When it was time to ice the cake I noticed the buttercream was a bit runny. It was really hot in my kitchen and I had no spare space in my fridge to chill the cake between it’s crumb coat and needing the top layer on. I also found it impossible to do the white chocolate shavings myself as the chocolate was melting in my hot hands! When the crumb coat was on, I then split the remaining icing in two. One half went as part of the topping and then the remaining part had some of the blackcurrant jam added to it to turn it lilac. I made up a piping bag fitted with a star nozzle and then piped the rose swirls on the top of the cake. As the kitchen got hotter and hotter, so did the blooming icing which drove me crazy! It was definitely too runny for my liking. The white chocolate curls were meant to go on the side of the cake but I found this far too fiddly. Instead i just sprinkled them on top.

Would I bake this cake again? Yes I would, although there are a couple of issues I have with the recipe. I think the oven temperatures are too hot and also the cooking times were too long. This is definitely a special occasion cake as you need three packets of butter, some double cream and 400g of white chocolate as well as a huge box of icing sugar! Definitely not a recipe you would bake every day. But worth it when you do. I also think that you could change the flavours by using raspberries and raspberry jam instead of blueberries.

Happy Baking!

Love Sam. xx

Amazing Cakes #26: Spanish Lemon Meringue Cake.

Helena Garcia’s Spanish Lemon Meringue Cake. Recipe from The Great British Bake Off Book of Amazing Cakes.

It has been a very difficult few weeks in our family following our recent bereavement. Blogging had been going by the wayside for a while anyway as work in school and baking for SmartCookieSam’s online business has been occupying a lot of my time. It is a shame as I love trying out new recipes.

We had a family BBQ one Sunday and although when it is hot I don’t really bother with a pudding or cake. It’s just too much effort. But a recipe in the Great British Bake Off Book Of Amazing Cakes caught my eye. In the 2019 series, the lovely Helena Garcia baked a gorgeous sounding Spanish Lemon Meringue Cake which was a childhood family favourite which her grandmother used to make. It has a digestive biscuit base like a cheesecake, a filling made of condensed milk, lemon juice and egg yolks. Then topped with meringue and a final sprinkling of crushed digestive biscuits. I thought it would be perfect to serve with berries and was an ideal summer dessert.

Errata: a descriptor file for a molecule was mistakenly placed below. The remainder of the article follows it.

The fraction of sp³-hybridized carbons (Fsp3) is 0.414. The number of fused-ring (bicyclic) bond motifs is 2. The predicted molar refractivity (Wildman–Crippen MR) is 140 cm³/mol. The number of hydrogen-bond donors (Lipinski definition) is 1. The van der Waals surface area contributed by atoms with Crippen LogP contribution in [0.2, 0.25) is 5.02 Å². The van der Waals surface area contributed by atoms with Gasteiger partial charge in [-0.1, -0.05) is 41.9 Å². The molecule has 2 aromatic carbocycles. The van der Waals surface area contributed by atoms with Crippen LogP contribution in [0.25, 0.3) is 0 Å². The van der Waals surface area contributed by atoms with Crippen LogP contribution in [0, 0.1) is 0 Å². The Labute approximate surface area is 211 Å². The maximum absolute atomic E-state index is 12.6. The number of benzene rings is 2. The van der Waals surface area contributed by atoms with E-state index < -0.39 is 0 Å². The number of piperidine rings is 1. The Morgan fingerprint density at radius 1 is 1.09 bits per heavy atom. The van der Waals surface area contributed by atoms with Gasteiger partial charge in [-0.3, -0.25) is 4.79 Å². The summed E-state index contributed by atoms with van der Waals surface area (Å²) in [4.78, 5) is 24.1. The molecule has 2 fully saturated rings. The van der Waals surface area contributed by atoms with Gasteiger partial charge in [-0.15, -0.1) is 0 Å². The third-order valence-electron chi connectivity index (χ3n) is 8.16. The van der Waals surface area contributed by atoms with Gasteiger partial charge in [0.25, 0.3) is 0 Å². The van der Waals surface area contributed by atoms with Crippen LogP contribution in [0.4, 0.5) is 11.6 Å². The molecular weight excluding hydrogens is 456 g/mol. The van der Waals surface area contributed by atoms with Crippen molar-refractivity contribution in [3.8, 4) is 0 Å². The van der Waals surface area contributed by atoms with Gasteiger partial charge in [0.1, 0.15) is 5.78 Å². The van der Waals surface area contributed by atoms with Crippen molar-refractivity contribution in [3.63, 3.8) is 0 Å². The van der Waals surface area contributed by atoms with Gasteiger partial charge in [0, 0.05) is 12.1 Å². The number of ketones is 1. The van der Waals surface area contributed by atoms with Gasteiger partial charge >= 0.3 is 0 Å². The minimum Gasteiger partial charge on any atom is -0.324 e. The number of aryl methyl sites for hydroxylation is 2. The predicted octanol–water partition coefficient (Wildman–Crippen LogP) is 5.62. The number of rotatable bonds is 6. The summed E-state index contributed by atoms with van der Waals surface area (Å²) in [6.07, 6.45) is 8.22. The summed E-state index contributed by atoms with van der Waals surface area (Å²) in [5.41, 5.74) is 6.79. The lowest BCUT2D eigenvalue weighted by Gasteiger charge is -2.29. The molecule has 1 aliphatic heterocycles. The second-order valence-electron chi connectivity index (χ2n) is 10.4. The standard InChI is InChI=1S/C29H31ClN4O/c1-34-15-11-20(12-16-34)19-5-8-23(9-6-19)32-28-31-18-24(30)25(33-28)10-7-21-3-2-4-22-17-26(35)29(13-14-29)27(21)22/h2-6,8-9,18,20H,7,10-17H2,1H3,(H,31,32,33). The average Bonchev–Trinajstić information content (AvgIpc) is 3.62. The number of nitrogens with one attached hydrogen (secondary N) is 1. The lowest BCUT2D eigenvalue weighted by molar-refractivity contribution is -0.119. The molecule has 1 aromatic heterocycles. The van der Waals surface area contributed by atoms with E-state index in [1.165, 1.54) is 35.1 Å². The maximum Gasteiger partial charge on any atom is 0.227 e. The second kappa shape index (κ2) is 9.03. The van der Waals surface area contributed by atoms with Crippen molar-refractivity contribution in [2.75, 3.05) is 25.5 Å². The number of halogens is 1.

I was a little bit rushed by the time I wanted to start the cake. We had been over to the coast for a walk on the beach with the dog and we got back later than planned. This was down to Mr S losing his glasses on the beach so we had to go back and retrace our steps while he looked for them. They must’ve got swept out to sea. So by the time we got home, it was well into the afternoon with not much time left before the BBQ was going to be started.

I got out the cake tin I needed; a 20cm springform one and got it greased and lined. When that was done, I crushed the digestive biscuits up. I couldn’t be bothered to get my food processor out so I crushed the biscuits by hand by putting them in a clear plastic freezer bag and banging them to crumbs with the end of a rolling pin. When that was done, I melted some butter and mixed it together with the crushed digestives, save for two spare tablespoonfuls which were reserved for the top of the cake to decorate it. The rest formed the base of the cake which got pressed into the tin.

Now to work on the filling. The filling was a simple mix of lemon juice, egg yolks and condensed milk mixed together and then poured on the top of the base. Then onto the topping: I used the egg whites used after separating the yolks out to make the filling as well as some caster sugar to make the meringue. I whipped the egg whites up until the meringues formed stiff peaks and then folded in the caster sugar bit by bit. The meringue was then spooned onto the top of the cake. For a final touch the remaining digestive crumbs were spooned in the tin before baking.

The oven had been preheated since I had started getting the ingredients together and I put the cake in the oven for roughly about 25 minutes. After about this time it came out of the oven and was left to cool in the tin for 30 minutes. I found that my cake cracked slightly and that it looked a bit unappetising but that didn’t put us off it.